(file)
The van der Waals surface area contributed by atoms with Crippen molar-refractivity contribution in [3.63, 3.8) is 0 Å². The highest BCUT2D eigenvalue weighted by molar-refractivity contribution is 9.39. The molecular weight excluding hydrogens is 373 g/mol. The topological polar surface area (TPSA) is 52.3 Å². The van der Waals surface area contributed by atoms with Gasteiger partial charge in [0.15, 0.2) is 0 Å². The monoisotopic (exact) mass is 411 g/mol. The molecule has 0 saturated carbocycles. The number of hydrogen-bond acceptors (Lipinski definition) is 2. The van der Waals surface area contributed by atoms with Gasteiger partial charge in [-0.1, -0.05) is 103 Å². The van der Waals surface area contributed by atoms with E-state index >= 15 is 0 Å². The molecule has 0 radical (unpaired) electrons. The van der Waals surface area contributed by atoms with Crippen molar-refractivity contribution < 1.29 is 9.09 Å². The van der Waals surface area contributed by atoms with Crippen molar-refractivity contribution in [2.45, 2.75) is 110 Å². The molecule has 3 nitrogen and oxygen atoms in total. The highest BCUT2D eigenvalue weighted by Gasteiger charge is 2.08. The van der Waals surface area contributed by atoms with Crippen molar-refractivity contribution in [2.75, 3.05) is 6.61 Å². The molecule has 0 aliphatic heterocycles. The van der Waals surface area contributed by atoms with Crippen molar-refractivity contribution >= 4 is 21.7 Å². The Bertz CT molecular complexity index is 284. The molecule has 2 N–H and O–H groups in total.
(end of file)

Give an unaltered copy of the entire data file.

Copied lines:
The van der Waals surface area contributed by atoms with Crippen molar-refractivity contribution in [3.63, 3.8) is 0 Å². The highest BCUT2D eigenvalue weighted by molar-refractivity contribution is 9.39. The molecular weight excluding hydrogens is 373 g/mol. The topological polar surface area (TPSA) is 52.3 Å². The van der Waals surface area contributed by atoms with Gasteiger partial charge in [0.15, 0.2) is 0 Å². The monoisotopic (exact) mass is 411 g/mol. The molecule has 0 saturated carbocycles. The number of hydrogen-bond acceptors (Lipinski definition) is 2. The van der Waals surface area contributed by atoms with Gasteiger partial charge in [-0.1, -0.05) is 103 Å². The van der Waals surface area contributed by atoms with E-state index >= 15 is 0 Å². The molecule has 0 radical (unpaired) electrons. The van der Waals surface area contributed by atoms with Crippen molar-refractivity contribution < 1.29 is 9.09 Å². The van der Waals surface area contributed by atoms with Crippen molar-refractivity contribution in [2.45, 2.75) is 110 Å². The molecule has 3 nitrogen and oxygen atoms in total. The highest BCUT2D eigenvalue weighted by Gasteiger charge is 2.08. The van der Waals surface area contributed by atoms with Crippen molar-refractivity contribution in [2.75, 3.05) is 6.61 Å². The molecule has 0 aliphatic heterocycles. The van der Waals surface area contributed by atoms with Crippen molar-refractivity contribution >= 4 is 21.7 Å². The Bertz CT molecular complexity index is 284. The molecule has 2 N–H and O–H groups in total.